Hail, Benjamin Franklin, Hero!

Today marks the birthday of Benjamin Franklin.  Why is this important?  Because I’m taking a page out of Sannion’s blog and starting to think about who my heroes (in the classical sense) might be.  Of course, dear reader, you probably remember something about him being important in the Revolutionary War and development of the United States; Ben Franklin isn’t considered a Founding Father for nothing or called “The First American” for the hell of it, nor is his face on the US$100 bill for style alone.

Benjamin Franklin

Besides the whole American Revolution thing, Ben Franklin was known for many achievements throughout his life:

  • Began several studies on population growth, influencing Thomas Malthus with his theory of Malthusian catastrophe
  • Philosopher on economics, trade, mercantilism, Enlightenment ideals, and freedom
  • Founded the first public library in America
  • Created a phonetic alphabet for a spelling reform of English, which although unsuccessful influenced and was used in part by the International Phonetic Alphabet
  • One of the first charters of the Gulf Stream in the Atlantic Ocean
  • Investigated and discovered the properties of electricity, and discoverer of the conservation of charge, as well as being a polymath influencing and deriving tools for optics, light, heating, and other physics
  • Laid out the first description of the pros-and-cons list method of making decisions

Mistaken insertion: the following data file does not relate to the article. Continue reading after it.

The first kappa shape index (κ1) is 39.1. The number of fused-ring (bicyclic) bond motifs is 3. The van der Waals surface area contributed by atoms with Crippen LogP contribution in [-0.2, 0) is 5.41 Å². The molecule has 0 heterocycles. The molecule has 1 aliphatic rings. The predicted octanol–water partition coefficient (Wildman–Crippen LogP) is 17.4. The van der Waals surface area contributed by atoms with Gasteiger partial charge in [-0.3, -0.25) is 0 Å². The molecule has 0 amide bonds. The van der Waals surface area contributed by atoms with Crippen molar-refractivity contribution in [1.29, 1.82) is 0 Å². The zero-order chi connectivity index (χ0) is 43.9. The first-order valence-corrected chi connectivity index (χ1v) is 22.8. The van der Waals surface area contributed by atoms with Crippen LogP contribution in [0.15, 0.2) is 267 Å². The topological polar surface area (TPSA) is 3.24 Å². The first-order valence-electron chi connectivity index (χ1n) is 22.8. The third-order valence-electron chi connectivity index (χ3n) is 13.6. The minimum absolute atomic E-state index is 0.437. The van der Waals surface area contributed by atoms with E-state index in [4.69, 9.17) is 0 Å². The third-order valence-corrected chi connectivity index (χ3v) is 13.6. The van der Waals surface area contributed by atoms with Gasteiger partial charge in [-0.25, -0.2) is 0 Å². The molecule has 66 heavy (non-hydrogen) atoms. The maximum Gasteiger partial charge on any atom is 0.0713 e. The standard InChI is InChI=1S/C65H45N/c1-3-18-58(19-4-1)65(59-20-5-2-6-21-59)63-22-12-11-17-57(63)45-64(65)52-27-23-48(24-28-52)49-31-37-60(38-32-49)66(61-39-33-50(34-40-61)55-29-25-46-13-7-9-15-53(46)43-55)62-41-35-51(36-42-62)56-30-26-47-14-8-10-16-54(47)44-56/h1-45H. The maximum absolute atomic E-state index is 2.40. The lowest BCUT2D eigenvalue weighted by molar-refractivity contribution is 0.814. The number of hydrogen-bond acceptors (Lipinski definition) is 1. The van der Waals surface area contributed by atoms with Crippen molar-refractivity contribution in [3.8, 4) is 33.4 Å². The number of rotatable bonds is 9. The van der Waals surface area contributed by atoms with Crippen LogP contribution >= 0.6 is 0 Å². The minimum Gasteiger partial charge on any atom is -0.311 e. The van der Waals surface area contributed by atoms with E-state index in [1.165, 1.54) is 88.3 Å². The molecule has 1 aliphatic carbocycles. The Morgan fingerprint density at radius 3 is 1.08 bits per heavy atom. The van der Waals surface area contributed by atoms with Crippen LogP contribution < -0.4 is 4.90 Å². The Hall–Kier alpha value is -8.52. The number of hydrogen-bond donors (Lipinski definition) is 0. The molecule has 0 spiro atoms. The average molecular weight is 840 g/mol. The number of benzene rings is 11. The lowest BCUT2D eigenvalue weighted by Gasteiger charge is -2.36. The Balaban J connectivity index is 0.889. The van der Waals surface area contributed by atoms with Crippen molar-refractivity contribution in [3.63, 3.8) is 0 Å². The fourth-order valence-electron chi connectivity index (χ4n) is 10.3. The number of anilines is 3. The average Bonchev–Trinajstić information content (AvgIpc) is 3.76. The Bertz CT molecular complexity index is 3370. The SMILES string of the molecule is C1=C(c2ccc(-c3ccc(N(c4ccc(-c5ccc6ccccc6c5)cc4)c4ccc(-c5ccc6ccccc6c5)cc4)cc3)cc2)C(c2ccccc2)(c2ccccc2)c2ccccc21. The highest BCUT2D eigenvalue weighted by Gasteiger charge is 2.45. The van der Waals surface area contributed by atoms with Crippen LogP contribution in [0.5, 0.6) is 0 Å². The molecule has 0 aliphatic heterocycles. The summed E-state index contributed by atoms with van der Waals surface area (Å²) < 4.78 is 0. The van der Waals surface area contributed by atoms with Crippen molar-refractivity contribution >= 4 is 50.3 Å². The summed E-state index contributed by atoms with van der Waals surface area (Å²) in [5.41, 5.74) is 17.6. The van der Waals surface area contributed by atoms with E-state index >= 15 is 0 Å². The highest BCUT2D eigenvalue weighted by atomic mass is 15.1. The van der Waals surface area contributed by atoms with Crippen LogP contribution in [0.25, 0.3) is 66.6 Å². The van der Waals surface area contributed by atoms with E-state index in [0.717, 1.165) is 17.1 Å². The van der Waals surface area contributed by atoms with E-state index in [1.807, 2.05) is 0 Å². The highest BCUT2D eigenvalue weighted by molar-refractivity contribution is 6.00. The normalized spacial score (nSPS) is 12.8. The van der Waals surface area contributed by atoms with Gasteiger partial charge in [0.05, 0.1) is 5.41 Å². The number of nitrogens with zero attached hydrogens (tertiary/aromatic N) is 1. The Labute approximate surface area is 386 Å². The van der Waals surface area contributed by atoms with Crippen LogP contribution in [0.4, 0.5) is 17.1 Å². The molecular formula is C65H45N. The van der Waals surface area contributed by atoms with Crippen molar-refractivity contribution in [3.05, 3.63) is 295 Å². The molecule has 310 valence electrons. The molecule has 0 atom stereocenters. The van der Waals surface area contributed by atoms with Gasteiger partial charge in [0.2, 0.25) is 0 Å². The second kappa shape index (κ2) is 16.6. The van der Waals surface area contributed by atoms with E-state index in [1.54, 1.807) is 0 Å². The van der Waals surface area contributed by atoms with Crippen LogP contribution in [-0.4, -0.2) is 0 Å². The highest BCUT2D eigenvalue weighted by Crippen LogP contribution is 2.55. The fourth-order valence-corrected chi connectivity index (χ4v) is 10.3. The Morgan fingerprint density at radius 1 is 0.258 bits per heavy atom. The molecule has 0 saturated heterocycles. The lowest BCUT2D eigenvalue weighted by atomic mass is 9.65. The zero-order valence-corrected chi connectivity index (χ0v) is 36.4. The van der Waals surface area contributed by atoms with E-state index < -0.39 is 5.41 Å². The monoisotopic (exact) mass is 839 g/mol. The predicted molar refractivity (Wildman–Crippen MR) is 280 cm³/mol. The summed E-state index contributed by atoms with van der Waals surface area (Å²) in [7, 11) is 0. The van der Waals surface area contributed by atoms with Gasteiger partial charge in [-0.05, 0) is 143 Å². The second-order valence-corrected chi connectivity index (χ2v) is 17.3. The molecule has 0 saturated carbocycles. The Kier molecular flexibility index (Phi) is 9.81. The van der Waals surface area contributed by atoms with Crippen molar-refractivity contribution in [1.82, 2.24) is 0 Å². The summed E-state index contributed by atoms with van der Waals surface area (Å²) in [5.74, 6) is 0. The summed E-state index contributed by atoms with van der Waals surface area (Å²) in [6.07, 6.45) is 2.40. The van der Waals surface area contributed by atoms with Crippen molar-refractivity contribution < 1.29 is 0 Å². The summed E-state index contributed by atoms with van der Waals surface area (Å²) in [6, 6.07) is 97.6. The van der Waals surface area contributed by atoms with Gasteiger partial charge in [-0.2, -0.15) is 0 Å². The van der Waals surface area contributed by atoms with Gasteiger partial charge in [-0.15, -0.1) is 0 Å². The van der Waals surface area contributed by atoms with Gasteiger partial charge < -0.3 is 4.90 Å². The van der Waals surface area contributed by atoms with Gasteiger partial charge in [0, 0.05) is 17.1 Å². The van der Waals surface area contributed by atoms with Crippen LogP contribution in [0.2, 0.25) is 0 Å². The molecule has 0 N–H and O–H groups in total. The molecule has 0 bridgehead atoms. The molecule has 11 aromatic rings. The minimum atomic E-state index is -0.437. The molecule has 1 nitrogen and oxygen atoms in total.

• Writer of music, and player of stringed instruments as well as a glass harmonica
  • First named chess player in America, and a writer on the game whose works are read to this day on etiquette and style
  • Spy-master, public relations manager, and social engineer
  • First Postmaster General of the United States Post Office, chosen based on his already notable experience as postmaster
  • Ambassador, politician, polyglot, and advocate for religious tolerance and abolition of slavery
  • Grand Master of several Freemason lodges
  • Writer of Poor Richard’s Almanack
  • Printer of currency and advocate for paper money, as well as inventing several anti-counterfeiting techniques
  • Fugitive after fleeing from his apprenticeship without permission
  • Beloved of whores and many illegitimate children

Hark, A Vagrant #268 (first comic)

See why I think the dude deserves especial honor as a hero under the guidance of Hermes?

Where I work is amazingly close to the National Postal Museum, part of the Smithsonian Institute in Washington, DC.  I like taking trips there, not least because it’s basically a temple to Hermes Diaktoros kai Angelos, the Guide and Messenger, complete with hymns to Hermes and caduci lining the architecture, but because it’s small and well-contained as far as Smithsonian museums go.  Add to it, there’s a large statue of Ben Franklin in the museum near the exit (where a post office is also located), to whom I always nod in honor as I walk past him.  While taking a trip there recently, I decided to look on the base of the statue to actually read it, and behold!, there was a list of his achievements (which exceeded more than I had thought initially) as well as his birthday and deathday.  Since his birthday was right around the corner, and being the quasi-Hellenistic Hermetic magician I am, why not do something to mark the day he was brought into the world?